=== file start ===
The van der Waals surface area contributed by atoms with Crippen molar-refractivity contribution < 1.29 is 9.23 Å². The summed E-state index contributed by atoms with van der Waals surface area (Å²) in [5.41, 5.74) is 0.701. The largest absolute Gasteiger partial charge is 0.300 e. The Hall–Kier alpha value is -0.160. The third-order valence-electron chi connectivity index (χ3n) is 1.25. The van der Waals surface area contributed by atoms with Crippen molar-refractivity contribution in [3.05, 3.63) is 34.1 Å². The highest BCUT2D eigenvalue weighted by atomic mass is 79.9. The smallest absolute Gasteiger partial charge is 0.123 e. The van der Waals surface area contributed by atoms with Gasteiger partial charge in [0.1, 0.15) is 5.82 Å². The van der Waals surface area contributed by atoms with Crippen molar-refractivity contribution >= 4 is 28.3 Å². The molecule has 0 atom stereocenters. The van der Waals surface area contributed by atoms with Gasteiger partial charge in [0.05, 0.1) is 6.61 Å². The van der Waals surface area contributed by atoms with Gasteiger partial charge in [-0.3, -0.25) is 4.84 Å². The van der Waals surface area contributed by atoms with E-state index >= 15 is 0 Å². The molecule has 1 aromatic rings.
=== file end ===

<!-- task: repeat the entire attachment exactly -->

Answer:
The van der Waals surface area contributed by atoms with Crippen molar-refractivity contribution < 1.29 is 9.23 Å². The summed E-state index contributed by atoms with van der Waals surface area (Å²) in [5.41, 5.74) is 0.701. The largest absolute Gasteiger partial charge is 0.300 e. The Hall–Kier alpha value is -0.160. The third-order valence-electron chi connectivity index (χ3n) is 1.25. The van der Waals surface area contributed by atoms with Crippen molar-refractivity contribution in [3.05, 3.63) is 34.1 Å². The highest BCUT2D eigenvalue weighted by atomic mass is 79.9. The smallest absolute Gasteiger partial charge is 0.123 e. The van der Waals surface area contributed by atoms with Gasteiger partial charge in [0.1, 0.15) is 5.82 Å². The van der Waals surface area contributed by atoms with Crippen molar-refractivity contribution >= 4 is 28.3 Å². The molecule has 0 atom stereocenters. The van der Waals surface area contributed by atoms with Gasteiger partial charge in [0.05, 0.1) is 6.61 Å². The van der Waals surface area contributed by atoms with Gasteiger partial charge in [-0.3, -0.25) is 4.84 Å². The van der Waals surface area contributed by atoms with E-state index >= 15 is 0 Å². The molecule has 1 aromatic rings.